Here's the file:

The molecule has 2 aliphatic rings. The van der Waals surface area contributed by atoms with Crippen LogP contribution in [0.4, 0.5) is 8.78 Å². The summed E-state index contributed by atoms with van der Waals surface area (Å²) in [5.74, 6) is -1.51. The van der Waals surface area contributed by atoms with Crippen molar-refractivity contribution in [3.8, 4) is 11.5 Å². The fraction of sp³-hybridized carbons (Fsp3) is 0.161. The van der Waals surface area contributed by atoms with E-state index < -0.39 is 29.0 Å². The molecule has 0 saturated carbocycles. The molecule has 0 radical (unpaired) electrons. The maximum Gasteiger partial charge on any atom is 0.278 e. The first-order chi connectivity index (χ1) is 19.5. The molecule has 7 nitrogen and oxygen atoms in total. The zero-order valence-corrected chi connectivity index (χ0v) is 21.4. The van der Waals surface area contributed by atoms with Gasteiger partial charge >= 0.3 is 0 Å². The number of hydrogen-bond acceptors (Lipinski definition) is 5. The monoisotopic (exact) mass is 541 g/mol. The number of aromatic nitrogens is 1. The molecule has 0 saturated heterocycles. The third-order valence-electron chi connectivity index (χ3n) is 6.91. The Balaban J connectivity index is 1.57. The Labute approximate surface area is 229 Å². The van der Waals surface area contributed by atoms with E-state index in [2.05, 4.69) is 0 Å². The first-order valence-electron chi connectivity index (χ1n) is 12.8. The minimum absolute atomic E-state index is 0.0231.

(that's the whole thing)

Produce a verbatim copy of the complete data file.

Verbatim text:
The molecule has 2 aliphatic rings. The van der Waals surface area contributed by atoms with Crippen LogP contribution in [0.4, 0.5) is 8.78 Å². The summed E-state index contributed by atoms with van der Waals surface area (Å²) in [5.74, 6) is -1.51. The van der Waals surface area contributed by atoms with Crippen molar-refractivity contribution in [3.8, 4) is 11.5 Å². The fraction of sp³-hybridized carbons (Fsp3) is 0.161. The van der Waals surface area contributed by atoms with E-state index < -0.39 is 29.0 Å². The molecule has 0 saturated carbocycles. The molecule has 0 radical (unpaired) electrons. The maximum Gasteiger partial charge on any atom is 0.278 e. The first-order chi connectivity index (χ1) is 19.5. The molecule has 7 nitrogen and oxygen atoms in total. The zero-order valence-corrected chi connectivity index (χ0v) is 21.4. The van der Waals surface area contributed by atoms with Gasteiger partial charge >= 0.3 is 0 Å². The number of hydrogen-bond acceptors (Lipinski definition) is 5. The monoisotopic (exact) mass is 541 g/mol. The number of aromatic nitrogens is 1. The molecule has 0 saturated heterocycles. The third-order valence-electron chi connectivity index (χ3n) is 6.91. The Balaban J connectivity index is 1.57. The Labute approximate surface area is 229 Å². The van der Waals surface area contributed by atoms with E-state index in [2.05, 4.69) is 0 Å². The first-order valence-electron chi connectivity index (χ1n) is 12.8. The minimum absolute atomic E-state index is 0.0231.